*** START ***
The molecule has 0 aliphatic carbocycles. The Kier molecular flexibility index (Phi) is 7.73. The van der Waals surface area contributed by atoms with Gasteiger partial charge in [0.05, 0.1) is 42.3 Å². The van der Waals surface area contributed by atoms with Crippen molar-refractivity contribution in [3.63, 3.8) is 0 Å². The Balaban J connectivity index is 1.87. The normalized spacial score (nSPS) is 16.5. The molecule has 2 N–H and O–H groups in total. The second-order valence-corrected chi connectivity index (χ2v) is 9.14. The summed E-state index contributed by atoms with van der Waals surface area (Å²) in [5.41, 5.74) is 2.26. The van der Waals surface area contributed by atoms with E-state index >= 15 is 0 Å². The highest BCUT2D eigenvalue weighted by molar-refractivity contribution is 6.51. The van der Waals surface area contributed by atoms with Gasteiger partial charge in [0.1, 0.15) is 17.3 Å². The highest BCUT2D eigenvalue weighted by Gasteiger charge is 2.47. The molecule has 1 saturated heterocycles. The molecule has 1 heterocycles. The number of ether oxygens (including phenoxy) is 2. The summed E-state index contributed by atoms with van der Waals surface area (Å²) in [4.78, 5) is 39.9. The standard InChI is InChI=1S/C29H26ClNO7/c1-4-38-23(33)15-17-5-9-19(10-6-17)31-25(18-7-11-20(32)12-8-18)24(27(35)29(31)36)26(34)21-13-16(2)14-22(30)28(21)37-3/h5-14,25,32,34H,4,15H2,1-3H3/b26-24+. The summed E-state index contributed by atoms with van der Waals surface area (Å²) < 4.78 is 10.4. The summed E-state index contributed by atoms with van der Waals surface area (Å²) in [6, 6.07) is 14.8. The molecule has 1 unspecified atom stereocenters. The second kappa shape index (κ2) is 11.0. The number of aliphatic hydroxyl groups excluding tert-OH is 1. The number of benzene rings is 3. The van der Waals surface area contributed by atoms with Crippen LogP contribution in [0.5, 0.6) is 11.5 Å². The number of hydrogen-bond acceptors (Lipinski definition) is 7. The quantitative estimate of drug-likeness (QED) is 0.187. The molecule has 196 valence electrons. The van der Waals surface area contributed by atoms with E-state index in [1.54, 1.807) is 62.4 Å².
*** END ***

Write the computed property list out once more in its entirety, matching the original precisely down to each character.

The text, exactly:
The molecule has 0 aliphatic carbocycles. The Kier molecular flexibility index (Phi) is 7.73. The van der Waals surface area contributed by atoms with Gasteiger partial charge in [0.05, 0.1) is 42.3 Å². The van der Waals surface area contributed by atoms with Crippen molar-refractivity contribution in [3.63, 3.8) is 0 Å². The Balaban J connectivity index is 1.87. The normalized spacial score (nSPS) is 16.5. The molecule has 2 N–H and O–H groups in total. The second-order valence-corrected chi connectivity index (χ2v) is 9.14. The summed E-state index contributed by atoms with van der Waals surface area (Å²) in [5.41, 5.74) is 2.26. The van der Waals surface area contributed by atoms with E-state index >= 15 is 0 Å². The highest BCUT2D eigenvalue weighted by molar-refractivity contribution is 6.51. The van der Waals surface area contributed by atoms with Gasteiger partial charge in [0.1, 0.15) is 17.3 Å². The highest BCUT2D eigenvalue weighted by Gasteiger charge is 2.47. The molecule has 1 saturated heterocycles. The molecule has 1 heterocycles. The number of ether oxygens (including phenoxy) is 2. The summed E-state index contributed by atoms with van der Waals surface area (Å²) in [4.78, 5) is 39.9. The standard InChI is InChI=1S/C29H26ClNO7/c1-4-38-23(33)15-17-5-9-19(10-6-17)31-25(18-7-11-20(32)12-8-18)24(27(35)29(31)36)26(34)21-13-16(2)14-22(30)28(21)37-3/h5-14,25,32,34H,4,15H2,1-3H3/b26-24+. The summed E-state index contributed by atoms with van der Waals surface area (Å²) < 4.78 is 10.4. The summed E-state index contributed by atoms with van der Waals surface area (Å²) in [6, 6.07) is 14.8. The molecule has 1 unspecified atom stereocenters. The second kappa shape index (κ2) is 11.0. The number of aliphatic hydroxyl groups excluding tert-OH is 1. The number of benzene rings is 3. The van der Waals surface area contributed by atoms with Crippen LogP contribution in [0.5, 0.6) is 11.5 Å². The number of hydrogen-bond acceptors (Lipinski definition) is 7. The quantitative estimate of drug-likeness (QED) is 0.187. The molecule has 196 valence electrons. The van der Waals surface area contributed by atoms with E-state index in [1.54, 1.807) is 62.4 Å².